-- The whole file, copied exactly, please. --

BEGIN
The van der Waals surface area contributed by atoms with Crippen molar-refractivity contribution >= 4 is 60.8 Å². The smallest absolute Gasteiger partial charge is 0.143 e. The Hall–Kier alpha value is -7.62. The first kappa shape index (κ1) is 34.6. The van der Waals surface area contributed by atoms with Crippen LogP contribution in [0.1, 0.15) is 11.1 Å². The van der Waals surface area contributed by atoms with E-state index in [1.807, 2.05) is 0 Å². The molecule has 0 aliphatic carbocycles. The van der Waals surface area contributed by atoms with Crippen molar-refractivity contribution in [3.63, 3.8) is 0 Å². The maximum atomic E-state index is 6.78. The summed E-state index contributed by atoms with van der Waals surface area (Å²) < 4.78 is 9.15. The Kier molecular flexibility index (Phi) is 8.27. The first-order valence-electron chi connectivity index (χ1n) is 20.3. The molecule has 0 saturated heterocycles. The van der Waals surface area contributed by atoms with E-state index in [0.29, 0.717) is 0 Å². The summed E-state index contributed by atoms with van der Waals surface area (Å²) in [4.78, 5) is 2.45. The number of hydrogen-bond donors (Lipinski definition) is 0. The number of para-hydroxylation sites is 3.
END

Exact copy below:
The van der Waals surface area contributed by atoms with Crippen molar-refractivity contribution >= 4 is 60.8 Å². The smallest absolute Gasteiger partial charge is 0.143 e. The Hall–Kier alpha value is -7.62. The first kappa shape index (κ1) is 34.6. The van der Waals surface area contributed by atoms with Crippen LogP contribution in [0.1, 0.15) is 11.1 Å². The van der Waals surface area contributed by atoms with E-state index in [1.807, 2.05) is 0 Å². The molecule has 0 aliphatic carbocycles. The van der Waals surface area contributed by atoms with Crippen molar-refractivity contribution in [3.63, 3.8) is 0 Å². The maximum atomic E-state index is 6.78. The summed E-state index contributed by atoms with van der Waals surface area (Å²) < 4.78 is 9.15. The Kier molecular flexibility index (Phi) is 8.27. The first-order valence-electron chi connectivity index (χ1n) is 20.3. The molecule has 0 saturated heterocycles. The van der Waals surface area contributed by atoms with E-state index in [0.29, 0.717) is 0 Å². The summed E-state index contributed by atoms with van der Waals surface area (Å²) in [4.78, 5) is 2.45. The number of hydrogen-bond donors (Lipinski definition) is 0. The number of para-hydroxylation sites is 3.